Kelvinwright's Blog

postmodern thoughts

Remembering the Space Shuttle

My first real memory of the space shuttle was the news and build-up to the launch of Challenger in 1986, with school teacher Christa McAuliffe aboard, who was to become the first US civilian in space. I recall returning home from school on a cold January afternoon to the images that we have all seen, the shuttle disintegrating just over a minute after take-off. My first memory of the shuttle would demonstrate to me very early on in my life the dangers of space exploration, and the bravery of those who undertook such missions.

After three decades of great successes, and tragedy, the space shuttle programme is coming to an end. Just as the names of the Niña, the Pinta, and the Santa María (the three boats that Christopher Columbus led to the Americas), and numerous other great ships, just as the Apollo craft became history, so will the names of Enterprise, Columbia, Challenger, Discovery, Atlantis, and Endeavour join them in the history books. All shared something in common: they were taken into the unknown by courageous adventurers, the living conditions on board were basic and the voyages were dangerous.

From its first daring launch in 1981, with astronauts John Young and Bob Crippen aboard a vehicle that had not first been sent on an unmanned test mission, to the many “firsts” that the shuttle programme has given postmodernism:
-The first spacewalk, and the first American woman in space (Sally Ride), both in 1983.
-The first “free” spacewalk in 1984.
-The return to space in 1988 after the Challenger disaster, with Discovery.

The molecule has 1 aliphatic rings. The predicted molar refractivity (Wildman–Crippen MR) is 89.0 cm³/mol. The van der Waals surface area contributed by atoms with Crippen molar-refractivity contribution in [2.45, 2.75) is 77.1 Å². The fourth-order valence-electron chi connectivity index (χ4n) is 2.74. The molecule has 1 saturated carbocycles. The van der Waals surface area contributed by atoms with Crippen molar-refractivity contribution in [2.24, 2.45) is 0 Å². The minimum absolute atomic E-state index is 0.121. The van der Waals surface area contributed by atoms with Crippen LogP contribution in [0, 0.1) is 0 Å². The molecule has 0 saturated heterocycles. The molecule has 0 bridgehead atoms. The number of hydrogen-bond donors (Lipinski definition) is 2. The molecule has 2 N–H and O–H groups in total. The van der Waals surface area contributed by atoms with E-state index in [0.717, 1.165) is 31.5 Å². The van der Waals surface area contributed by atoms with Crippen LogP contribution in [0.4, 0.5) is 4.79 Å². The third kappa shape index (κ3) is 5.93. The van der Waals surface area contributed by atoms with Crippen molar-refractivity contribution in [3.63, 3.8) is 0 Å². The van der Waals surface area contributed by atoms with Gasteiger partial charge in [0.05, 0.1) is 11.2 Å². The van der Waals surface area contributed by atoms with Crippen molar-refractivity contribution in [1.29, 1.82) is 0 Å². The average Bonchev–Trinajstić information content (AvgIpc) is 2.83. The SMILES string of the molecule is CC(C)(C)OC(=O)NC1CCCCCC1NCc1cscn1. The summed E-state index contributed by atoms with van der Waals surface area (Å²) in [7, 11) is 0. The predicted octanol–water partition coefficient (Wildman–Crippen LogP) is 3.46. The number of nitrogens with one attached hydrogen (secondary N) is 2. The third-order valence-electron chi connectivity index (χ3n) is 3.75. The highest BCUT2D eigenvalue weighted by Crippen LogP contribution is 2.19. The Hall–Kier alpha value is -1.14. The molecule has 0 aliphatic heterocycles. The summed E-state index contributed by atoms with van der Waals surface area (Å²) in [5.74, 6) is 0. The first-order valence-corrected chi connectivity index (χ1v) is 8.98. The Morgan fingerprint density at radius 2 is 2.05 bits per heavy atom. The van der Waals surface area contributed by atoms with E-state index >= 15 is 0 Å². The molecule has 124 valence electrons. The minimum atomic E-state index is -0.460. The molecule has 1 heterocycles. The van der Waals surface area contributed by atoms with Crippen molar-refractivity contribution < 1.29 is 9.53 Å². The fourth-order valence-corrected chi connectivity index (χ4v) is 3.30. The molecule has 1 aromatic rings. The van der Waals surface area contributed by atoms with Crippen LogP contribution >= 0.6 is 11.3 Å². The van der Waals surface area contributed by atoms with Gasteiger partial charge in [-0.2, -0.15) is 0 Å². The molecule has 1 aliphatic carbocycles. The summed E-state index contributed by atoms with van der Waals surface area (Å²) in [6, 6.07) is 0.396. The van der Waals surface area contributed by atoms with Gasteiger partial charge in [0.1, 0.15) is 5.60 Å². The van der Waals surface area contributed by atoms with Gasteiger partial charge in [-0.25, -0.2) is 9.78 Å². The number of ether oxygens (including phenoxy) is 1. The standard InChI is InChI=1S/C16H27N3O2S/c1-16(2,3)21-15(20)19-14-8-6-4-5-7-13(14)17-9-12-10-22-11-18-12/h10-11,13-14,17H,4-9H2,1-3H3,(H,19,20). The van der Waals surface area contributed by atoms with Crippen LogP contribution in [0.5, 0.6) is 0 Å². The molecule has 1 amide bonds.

-The launch of the Hubble telescope from a shuttle in 1990, a telescope that would transform our understanding of the universe and provide stunning never before seen images.
-The shuttle-Mir docking in 1995, paving the way for the international cooperation that would lead to the construction of the International Space Station (ISS).
-The launch of the first American component of the ISS in 1998, aboard Endeavour.
-The many, many shuttle flight to the ISS, without which the programme would never have been possible.

Of course, it would be wrong to mention the shuttle without paying homage to those brave astronauts who never returned. The astronauts of the Challenger, in 1986, and Columbia, in 2003. Prior to Challenger, NASA had never lost an astronaut in flight, and perhaps we had all forgotten the courage it took to go into space, and become the adventurers of the postmodern era. As President Reagan said after the Challenger disaster: “We’ve grown used to wonders in this century. It’s hard to dazzle us. But for twenty-five years the United States space program has been doing just that. We’ve grown used to the idea of space, and perhaps we forget that we’ve only just begun. We’re still pioneers. They, the members of the Challenger crew, were pioneers.”

The shuttle programme has changed the way that we live and work in space. Large payloads can be taken into orbit, repaired, refurbished, even brought back to Earth. More people than ever before can travel into space, paving the way for space tourism, due to begin in 2012. The pioneers of the Atlantis shuttle will, after this last flight, be the last Space Shuttle pioneers. Other space pioneers are aboard the ISS as I write, circling above our heads, advancing our understanding of the cosmos. There will be many more space pioneers after them. My brief memory here is formed from neither a scientific, nor journalistic point of view. I was just one more witness in history to the endeavours of human exploration achievement.


July 8, 2011 - Posted by | Uncategorized

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